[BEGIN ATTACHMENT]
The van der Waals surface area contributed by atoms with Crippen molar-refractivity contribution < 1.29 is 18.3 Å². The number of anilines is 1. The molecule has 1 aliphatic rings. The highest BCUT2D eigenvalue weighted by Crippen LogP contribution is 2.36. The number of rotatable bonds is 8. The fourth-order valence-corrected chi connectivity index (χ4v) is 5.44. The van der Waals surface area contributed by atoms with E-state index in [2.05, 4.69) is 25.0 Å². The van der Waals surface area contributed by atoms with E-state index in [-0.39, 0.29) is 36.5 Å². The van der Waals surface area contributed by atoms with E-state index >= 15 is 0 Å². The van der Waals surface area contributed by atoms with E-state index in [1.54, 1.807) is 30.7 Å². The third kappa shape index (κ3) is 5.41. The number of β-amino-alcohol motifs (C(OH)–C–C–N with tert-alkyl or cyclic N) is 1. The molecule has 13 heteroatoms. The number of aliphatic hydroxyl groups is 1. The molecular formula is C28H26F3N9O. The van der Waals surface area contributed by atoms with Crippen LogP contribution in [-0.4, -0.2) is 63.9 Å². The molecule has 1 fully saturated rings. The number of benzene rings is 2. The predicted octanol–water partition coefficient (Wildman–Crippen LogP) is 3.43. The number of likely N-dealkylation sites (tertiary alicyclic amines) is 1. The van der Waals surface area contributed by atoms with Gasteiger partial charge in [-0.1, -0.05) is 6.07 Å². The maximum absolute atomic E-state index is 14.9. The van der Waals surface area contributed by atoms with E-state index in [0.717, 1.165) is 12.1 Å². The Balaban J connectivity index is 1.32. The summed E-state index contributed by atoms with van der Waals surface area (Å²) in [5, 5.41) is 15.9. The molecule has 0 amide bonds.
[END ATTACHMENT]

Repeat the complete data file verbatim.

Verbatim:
The van der Waals surface area contributed by atoms with Crippen molar-refractivity contribution < 1.29 is 18.3 Å². The number of anilines is 1. The molecule has 1 aliphatic rings. The highest BCUT2D eigenvalue weighted by Crippen LogP contribution is 2.36. The number of rotatable bonds is 8. The fourth-order valence-corrected chi connectivity index (χ4v) is 5.44. The van der Waals surface area contributed by atoms with E-state index in [2.05, 4.69) is 25.0 Å². The van der Waals surface area contributed by atoms with E-state index in [-0.39, 0.29) is 36.5 Å². The van der Waals surface area contributed by atoms with E-state index >= 15 is 0 Å². The van der Waals surface area contributed by atoms with E-state index in [1.54, 1.807) is 30.7 Å². The third kappa shape index (κ3) is 5.41. The number of β-amino-alcohol motifs (C(OH)–C–C–N with tert-alkyl or cyclic N) is 1. The molecule has 13 heteroatoms. The number of aliphatic hydroxyl groups is 1. The molecular formula is C28H26F3N9O. The van der Waals surface area contributed by atoms with Crippen LogP contribution in [-0.4, -0.2) is 63.9 Å². The molecule has 1 fully saturated rings. The number of benzene rings is 2. The predicted octanol–water partition coefficient (Wildman–Crippen LogP) is 3.43. The number of likely N-dealkylation sites (tertiary alicyclic amines) is 1. The van der Waals surface area contributed by atoms with Gasteiger partial charge in [-0.1, -0.05) is 6.07 Å². The maximum absolute atomic E-state index is 14.9. The van der Waals surface area contributed by atoms with E-state index in [0.717, 1.165) is 12.1 Å². The Balaban J connectivity index is 1.32. The summed E-state index contributed by atoms with van der Waals surface area (Å²) in [5, 5.41) is 15.9. The molecule has 0 amide bonds.